According to genetic engineering legislation in Switzerland, the cultivation of genetically modified plants (GMPs) must be accompanied by environmental monitoring. This environmental monitoring is intended to identify any negative effects on the environment as early as possible so that necessary remedial measures can be taken. Accordingly, the authorities must be in a position to recognise changes in the environment and classify them as environmental harm. In our opinion, however, environmental monitoring is only partially suitable for reducing uncertainties which might still exist after the risk assessment of GMPs. From a scientific point of view, there are four difficulties with such decisions. The first three difficulties concern methodological limitations in scientific data collection. The fourth difficulty stems from the controversial assessment of the environmental effects of GMPs. Thus, it is nowadays unclear just which environmental changes are effectively to be evaluated as constituting harm. In this article, we analyse the four challenges and suggest possible strategies for countering them. Any remaining uncertainties should ideally be investigated during risk assessment before approval is granted. Regulatory authorities should recognise the limitations of environmental- monitoring programs for decision-making during cultivation of GMPs.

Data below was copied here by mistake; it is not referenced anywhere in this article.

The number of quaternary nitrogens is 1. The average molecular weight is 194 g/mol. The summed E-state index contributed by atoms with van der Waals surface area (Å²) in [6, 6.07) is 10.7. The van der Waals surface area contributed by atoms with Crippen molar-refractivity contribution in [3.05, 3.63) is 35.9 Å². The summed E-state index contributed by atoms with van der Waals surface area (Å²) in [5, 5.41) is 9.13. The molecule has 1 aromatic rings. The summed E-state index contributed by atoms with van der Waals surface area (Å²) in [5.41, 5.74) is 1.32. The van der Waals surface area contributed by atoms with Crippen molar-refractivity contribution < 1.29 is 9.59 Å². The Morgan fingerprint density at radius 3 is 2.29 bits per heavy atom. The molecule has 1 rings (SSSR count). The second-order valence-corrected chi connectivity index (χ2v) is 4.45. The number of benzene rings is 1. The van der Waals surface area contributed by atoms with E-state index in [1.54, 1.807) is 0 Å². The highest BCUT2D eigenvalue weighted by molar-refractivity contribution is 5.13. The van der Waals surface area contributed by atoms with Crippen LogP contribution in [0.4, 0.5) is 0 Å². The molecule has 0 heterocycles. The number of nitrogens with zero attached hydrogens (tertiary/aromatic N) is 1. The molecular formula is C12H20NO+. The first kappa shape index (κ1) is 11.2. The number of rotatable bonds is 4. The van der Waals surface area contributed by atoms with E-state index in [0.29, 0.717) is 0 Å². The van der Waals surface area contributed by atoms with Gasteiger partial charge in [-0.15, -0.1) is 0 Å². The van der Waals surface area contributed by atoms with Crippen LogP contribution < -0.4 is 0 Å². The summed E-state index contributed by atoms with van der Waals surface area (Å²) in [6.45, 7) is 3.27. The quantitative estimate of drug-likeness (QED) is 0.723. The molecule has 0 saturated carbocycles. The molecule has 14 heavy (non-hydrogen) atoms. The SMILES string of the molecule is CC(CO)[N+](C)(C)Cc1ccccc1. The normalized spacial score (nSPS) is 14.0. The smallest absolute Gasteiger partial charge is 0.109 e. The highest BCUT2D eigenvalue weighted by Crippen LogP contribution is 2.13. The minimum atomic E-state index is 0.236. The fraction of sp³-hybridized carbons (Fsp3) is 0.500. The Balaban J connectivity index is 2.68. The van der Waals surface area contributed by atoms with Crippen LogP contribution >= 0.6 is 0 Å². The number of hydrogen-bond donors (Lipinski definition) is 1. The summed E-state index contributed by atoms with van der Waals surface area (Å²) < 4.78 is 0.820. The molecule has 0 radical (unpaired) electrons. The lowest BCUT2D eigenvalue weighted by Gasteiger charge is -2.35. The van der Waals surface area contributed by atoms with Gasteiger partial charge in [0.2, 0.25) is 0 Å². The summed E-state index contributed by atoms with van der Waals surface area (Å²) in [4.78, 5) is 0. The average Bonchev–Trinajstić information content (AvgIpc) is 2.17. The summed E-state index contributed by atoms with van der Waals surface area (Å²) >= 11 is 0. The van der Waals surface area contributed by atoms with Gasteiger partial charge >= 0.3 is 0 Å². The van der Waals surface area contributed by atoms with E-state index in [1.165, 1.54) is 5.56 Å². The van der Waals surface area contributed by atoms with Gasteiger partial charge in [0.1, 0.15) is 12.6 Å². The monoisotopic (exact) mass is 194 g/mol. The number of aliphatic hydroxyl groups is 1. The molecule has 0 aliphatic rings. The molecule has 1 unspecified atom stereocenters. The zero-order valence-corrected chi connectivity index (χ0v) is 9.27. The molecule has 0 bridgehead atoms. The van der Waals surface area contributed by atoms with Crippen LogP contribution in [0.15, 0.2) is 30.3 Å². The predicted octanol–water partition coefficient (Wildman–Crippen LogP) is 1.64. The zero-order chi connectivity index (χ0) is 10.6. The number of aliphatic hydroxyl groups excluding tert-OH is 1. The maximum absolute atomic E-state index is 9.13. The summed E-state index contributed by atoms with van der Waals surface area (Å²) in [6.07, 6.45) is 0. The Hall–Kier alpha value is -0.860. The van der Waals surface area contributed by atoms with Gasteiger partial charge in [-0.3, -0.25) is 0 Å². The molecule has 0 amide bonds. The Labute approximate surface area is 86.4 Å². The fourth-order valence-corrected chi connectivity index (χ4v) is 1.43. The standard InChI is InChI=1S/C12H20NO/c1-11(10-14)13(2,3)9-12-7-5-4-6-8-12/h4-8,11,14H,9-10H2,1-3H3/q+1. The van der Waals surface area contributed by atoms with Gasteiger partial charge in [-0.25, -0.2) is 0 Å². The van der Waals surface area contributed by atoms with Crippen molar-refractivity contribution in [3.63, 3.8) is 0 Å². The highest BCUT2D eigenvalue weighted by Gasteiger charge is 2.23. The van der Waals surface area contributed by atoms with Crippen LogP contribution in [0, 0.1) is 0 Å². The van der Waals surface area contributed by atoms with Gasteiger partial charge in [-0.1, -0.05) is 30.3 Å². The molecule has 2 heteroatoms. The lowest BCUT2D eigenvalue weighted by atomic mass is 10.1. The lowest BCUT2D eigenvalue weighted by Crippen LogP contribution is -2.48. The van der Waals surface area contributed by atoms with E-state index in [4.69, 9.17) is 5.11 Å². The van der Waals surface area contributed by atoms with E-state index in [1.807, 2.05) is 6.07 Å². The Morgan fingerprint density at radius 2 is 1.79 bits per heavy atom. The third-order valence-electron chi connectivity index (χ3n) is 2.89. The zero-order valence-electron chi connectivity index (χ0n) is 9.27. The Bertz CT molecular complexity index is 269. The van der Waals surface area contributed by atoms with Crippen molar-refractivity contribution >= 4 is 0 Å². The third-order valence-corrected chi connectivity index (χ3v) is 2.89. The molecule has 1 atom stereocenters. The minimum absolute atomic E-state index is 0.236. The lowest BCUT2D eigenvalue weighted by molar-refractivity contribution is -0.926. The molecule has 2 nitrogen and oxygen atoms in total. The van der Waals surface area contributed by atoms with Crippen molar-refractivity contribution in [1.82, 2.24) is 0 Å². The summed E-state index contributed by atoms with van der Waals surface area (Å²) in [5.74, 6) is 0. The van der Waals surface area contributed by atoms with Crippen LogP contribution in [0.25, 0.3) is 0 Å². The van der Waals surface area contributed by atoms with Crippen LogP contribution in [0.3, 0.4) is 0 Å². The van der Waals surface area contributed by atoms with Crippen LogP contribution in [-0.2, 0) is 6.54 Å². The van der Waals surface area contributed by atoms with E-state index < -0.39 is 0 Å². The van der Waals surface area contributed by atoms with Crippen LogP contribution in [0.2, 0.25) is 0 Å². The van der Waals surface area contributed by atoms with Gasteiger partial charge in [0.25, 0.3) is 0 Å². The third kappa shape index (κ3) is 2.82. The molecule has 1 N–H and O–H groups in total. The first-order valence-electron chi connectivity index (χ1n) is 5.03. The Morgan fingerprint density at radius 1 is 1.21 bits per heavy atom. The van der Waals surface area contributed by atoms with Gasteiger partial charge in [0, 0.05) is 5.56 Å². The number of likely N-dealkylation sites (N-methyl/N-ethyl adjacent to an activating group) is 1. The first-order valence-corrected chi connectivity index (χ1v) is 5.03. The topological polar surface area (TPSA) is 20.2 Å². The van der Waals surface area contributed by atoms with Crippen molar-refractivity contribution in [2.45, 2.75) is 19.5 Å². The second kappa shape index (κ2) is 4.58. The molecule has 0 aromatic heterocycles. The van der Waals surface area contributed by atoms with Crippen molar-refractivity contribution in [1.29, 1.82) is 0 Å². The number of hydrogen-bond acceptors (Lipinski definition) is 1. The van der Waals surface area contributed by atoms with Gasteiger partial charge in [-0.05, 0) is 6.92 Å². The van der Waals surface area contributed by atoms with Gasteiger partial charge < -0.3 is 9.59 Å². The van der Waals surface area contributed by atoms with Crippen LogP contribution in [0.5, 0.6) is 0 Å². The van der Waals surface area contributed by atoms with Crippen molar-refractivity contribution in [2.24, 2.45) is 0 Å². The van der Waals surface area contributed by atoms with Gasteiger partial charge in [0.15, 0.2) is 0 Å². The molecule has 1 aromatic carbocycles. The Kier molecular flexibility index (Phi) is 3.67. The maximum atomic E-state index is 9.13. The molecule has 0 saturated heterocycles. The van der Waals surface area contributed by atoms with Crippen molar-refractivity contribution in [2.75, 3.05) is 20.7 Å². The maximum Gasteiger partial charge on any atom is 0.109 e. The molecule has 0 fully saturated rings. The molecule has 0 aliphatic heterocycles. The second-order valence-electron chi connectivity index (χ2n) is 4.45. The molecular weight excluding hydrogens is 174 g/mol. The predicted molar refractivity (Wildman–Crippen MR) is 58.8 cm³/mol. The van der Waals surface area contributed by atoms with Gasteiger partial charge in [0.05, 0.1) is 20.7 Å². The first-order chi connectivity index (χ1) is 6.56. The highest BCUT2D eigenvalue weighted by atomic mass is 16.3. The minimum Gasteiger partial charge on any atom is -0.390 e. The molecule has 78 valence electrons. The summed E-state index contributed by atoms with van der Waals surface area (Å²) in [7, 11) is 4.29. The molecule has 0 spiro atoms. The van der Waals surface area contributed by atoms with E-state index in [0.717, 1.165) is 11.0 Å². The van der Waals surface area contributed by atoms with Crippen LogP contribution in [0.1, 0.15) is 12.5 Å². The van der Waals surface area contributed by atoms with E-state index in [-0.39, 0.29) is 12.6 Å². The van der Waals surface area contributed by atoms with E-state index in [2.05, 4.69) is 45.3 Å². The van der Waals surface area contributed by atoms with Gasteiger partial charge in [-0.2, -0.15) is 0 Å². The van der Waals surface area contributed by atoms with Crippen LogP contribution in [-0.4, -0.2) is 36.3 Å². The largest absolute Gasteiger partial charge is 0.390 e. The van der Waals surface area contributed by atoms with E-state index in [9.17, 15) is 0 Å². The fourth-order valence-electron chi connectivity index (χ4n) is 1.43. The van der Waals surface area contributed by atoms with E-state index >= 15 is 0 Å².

Tuta absoluta is one of the most destructive pests of solanaceous crops. Agroscope has developed a statistical model to study the population dynamics of the pest and its parasitoids and allows interventions to be optimally planned.
Swiss vineyards are often small and arranged in a mosaic of separate plots and management practices. Therefore, it can be assumed that spray drift from conventional to organic vineyards occurs regularly. Nevertheless, no pesticide residues are detected in most organic wines.
Nay M.M., Grieder C., Frey L.A., Amdahl H., Radovic J., Jaluvka L., Palmé A., Skøt L., Ruttink T., Kölliker R.
Red clover is one of the most important legumes in European forage production. In a multi-year field trial, researchers tested Europe’s largest collection of different red clover accessions at five European locations.